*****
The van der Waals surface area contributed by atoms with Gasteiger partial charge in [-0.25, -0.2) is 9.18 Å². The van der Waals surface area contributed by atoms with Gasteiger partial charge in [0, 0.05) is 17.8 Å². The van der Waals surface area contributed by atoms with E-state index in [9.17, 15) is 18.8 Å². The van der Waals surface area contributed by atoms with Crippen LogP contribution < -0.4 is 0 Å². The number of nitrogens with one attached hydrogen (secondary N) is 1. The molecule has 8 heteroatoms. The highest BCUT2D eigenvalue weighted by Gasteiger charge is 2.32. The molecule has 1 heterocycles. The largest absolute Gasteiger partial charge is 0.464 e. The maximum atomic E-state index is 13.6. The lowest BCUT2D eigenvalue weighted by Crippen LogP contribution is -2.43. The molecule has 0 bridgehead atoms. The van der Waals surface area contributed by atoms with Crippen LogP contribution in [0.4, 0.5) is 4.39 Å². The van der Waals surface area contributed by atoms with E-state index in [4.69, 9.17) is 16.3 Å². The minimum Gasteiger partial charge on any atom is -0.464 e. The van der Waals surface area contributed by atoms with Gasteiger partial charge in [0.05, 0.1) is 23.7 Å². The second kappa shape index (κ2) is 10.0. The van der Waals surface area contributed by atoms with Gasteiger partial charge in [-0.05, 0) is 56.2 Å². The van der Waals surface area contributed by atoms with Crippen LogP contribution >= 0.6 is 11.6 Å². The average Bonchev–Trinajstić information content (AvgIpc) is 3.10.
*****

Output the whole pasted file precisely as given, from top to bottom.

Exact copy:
The van der Waals surface area contributed by atoms with Gasteiger partial charge in [-0.25, -0.2) is 9.18 Å². The van der Waals surface area contributed by atoms with Gasteiger partial charge in [0, 0.05) is 17.8 Å². The van der Waals surface area contributed by atoms with E-state index in [9.17, 15) is 18.8 Å². The van der Waals surface area contributed by atoms with Crippen LogP contribution < -0.4 is 0 Å². The number of nitrogens with one attached hydrogen (secondary N) is 1. The molecule has 8 heteroatoms. The highest BCUT2D eigenvalue weighted by Gasteiger charge is 2.32. The molecule has 1 heterocycles. The largest absolute Gasteiger partial charge is 0.464 e. The maximum atomic E-state index is 13.6. The lowest BCUT2D eigenvalue weighted by Crippen LogP contribution is -2.43. The molecule has 0 bridgehead atoms. The van der Waals surface area contributed by atoms with Crippen LogP contribution in [0.4, 0.5) is 4.39 Å². The van der Waals surface area contributed by atoms with E-state index in [4.69, 9.17) is 16.3 Å². The minimum Gasteiger partial charge on any atom is -0.464 e. The van der Waals surface area contributed by atoms with Gasteiger partial charge in [0.05, 0.1) is 23.7 Å². The second kappa shape index (κ2) is 10.0. The van der Waals surface area contributed by atoms with Gasteiger partial charge in [-0.05, 0) is 56.2 Å². The van der Waals surface area contributed by atoms with Crippen LogP contribution >= 0.6 is 11.6 Å². The average Bonchev–Trinajstić information content (AvgIpc) is 3.10.